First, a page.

NAS Housing Project Completion Slated for Next Year

  • 2021-01-24, 06:00 AM
  • Leanna Lehman
NAS Housing Project Completion Slated for Next Year

Naval Air Station Fallon (NASF) Commanding Officer, Evan Morrison, and base housing director, Shelly Carter, provided an update on housing during their quarterly Town Hall meeting. 
Captain Morrison stated that the last phase of the current housing redevelopment project is expected to be complete in the next 12 months. “As soon as homes come online, we will get people into them as fast as we can,” stated Morrison. NASF is aware that the housing situation in Fallon and Fernley continues to be problematic. According to a Housing Requirement Marketing Analysis that was completed last August, another 192 homes are needed to accommodate the growing needs of NAS Fallon. The marketing analysis results were made into a brief and will be presented to Navy Installations Command (CNIC) this week. “We are hoping funding will be in place to start on the next phase,” said the Commander, “but that could take a couple of years.” He explained that several things need to take place before that can happen. Procedures like environmental assessments, the allocation of funds, getting the project under contract, and completing the design work, need to be done, all of which will take time. 
The current housing project included 219 higher-end and newly remodeled homes. “While other military bases across the nation face housing and tenancy issues, the problem here is unique,” states Zip Upham, NASF Public Affairs Officer, “there just isn’t enough housing.” In 2019, the NASF housing situation was considered “critical.” Many soldiers commute to Fernley, Silver Springs, Lovelock, and beyond to secure affordable housing. In 2021, the local housing market still offers scant few rental properties, with virtually none considered affordable.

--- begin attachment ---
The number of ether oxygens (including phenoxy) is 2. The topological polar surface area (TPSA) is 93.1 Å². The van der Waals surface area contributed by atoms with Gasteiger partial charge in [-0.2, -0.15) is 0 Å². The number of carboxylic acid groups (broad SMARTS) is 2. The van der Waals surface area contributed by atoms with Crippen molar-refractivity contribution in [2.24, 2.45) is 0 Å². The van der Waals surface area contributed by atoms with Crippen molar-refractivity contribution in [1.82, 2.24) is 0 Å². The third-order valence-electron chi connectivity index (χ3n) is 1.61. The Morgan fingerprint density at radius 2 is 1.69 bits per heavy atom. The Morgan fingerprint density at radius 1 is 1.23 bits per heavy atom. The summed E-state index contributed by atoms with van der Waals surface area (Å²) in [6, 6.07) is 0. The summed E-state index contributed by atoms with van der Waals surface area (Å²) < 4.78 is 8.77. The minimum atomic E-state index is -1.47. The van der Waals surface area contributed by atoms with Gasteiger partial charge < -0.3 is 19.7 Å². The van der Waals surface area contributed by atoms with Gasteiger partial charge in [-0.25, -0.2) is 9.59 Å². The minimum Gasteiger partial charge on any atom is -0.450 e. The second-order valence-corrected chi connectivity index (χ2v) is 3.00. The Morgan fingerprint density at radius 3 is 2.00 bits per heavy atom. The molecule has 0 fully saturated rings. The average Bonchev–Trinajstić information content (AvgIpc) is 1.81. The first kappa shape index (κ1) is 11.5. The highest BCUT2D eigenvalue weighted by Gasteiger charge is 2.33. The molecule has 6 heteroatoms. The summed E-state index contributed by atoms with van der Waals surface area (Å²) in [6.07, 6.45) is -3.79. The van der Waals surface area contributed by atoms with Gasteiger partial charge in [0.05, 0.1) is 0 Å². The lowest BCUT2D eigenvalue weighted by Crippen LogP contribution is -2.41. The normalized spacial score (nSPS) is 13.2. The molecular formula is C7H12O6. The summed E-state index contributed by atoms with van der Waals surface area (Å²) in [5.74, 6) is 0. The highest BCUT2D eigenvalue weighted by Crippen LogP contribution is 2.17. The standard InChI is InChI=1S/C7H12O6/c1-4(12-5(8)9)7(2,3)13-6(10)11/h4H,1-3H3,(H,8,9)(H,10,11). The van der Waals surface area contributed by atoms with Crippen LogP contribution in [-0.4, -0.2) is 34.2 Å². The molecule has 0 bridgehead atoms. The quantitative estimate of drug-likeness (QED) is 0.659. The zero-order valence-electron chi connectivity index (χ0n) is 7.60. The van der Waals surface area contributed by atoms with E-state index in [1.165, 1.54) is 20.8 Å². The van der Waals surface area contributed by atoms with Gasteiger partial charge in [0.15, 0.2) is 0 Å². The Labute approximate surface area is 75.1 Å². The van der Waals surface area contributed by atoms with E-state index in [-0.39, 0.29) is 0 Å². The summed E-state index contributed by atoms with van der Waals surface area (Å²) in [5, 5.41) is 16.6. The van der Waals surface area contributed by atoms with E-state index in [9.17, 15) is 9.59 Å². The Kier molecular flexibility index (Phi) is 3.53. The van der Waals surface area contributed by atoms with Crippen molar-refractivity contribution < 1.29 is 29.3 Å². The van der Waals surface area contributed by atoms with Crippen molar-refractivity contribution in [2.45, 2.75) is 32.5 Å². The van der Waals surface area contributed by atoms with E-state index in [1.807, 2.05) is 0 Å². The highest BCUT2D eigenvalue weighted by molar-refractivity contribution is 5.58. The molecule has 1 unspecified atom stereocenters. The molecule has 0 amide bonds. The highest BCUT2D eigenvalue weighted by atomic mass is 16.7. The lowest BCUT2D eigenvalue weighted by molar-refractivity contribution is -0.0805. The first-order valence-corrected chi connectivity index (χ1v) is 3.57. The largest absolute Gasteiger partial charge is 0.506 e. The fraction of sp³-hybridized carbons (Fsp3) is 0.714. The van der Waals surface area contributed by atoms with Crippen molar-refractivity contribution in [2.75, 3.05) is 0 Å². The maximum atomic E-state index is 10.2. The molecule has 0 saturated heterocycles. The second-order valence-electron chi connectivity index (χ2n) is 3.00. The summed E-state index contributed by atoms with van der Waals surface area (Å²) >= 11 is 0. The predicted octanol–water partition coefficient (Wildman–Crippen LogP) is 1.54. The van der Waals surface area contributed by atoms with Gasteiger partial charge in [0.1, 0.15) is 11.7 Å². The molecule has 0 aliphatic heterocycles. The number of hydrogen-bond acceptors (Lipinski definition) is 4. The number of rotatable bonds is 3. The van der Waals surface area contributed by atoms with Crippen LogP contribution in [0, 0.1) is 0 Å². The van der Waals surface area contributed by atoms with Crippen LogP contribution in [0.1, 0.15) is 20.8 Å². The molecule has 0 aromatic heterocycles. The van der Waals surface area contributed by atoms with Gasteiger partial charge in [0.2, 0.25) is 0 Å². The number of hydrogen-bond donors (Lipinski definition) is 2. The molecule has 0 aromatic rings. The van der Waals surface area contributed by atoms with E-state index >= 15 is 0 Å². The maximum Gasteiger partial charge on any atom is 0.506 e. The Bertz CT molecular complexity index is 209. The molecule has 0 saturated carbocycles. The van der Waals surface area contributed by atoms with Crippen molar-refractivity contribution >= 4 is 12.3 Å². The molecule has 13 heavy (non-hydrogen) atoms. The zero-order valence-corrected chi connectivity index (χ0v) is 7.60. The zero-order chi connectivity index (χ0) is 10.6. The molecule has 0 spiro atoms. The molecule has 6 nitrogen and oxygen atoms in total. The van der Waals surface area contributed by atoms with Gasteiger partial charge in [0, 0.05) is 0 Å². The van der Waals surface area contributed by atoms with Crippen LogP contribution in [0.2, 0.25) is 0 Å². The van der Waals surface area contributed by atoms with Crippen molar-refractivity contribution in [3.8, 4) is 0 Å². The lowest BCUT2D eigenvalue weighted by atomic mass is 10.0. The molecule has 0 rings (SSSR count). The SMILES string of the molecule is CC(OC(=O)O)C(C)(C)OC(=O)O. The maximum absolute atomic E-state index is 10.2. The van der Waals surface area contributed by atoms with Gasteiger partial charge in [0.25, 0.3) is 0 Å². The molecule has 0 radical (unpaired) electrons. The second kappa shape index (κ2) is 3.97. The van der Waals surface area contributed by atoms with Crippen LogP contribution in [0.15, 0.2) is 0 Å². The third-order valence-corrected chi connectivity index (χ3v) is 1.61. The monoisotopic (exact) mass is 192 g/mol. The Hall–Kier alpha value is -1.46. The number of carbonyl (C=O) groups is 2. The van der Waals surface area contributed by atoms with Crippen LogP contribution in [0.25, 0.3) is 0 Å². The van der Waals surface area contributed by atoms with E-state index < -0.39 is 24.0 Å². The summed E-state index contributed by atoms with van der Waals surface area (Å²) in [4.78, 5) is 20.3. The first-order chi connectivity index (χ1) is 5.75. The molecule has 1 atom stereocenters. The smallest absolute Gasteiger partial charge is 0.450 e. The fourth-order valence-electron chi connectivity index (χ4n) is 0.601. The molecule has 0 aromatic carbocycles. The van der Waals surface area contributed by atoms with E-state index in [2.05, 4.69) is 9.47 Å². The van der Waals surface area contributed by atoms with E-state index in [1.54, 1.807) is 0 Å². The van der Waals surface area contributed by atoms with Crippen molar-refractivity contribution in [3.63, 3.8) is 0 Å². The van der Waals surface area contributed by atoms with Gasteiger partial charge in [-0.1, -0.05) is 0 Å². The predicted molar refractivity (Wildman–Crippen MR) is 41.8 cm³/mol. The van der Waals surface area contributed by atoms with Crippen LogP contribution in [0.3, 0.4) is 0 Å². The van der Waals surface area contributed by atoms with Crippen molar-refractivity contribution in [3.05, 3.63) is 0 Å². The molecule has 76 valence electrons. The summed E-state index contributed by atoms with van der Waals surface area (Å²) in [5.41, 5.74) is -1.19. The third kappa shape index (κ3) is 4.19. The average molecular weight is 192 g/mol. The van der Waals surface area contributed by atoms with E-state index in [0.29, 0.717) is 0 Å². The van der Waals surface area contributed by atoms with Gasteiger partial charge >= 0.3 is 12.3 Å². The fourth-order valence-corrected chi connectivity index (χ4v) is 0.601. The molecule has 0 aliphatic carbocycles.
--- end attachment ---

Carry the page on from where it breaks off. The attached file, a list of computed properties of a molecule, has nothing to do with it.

“While families stationed in places like Hawaii expect higher housing costs, those coming to Fallon do not,” Upham further explains. When Navy personnel receive a new duty station assignment and no housing is available, families may be separated, leaving spouses and children at the soldier’s previous duty station or back at their home of record until housing can be secured. “Service members expect to be able to bring their families. This is creating a very stressful situation,” states Upham. 
The newly completed 192 homes will offer some much-needed relief to local soldiers and their families. With any luck, the next phase will be approved and construction will soon be underway. 


Leanna Lehman



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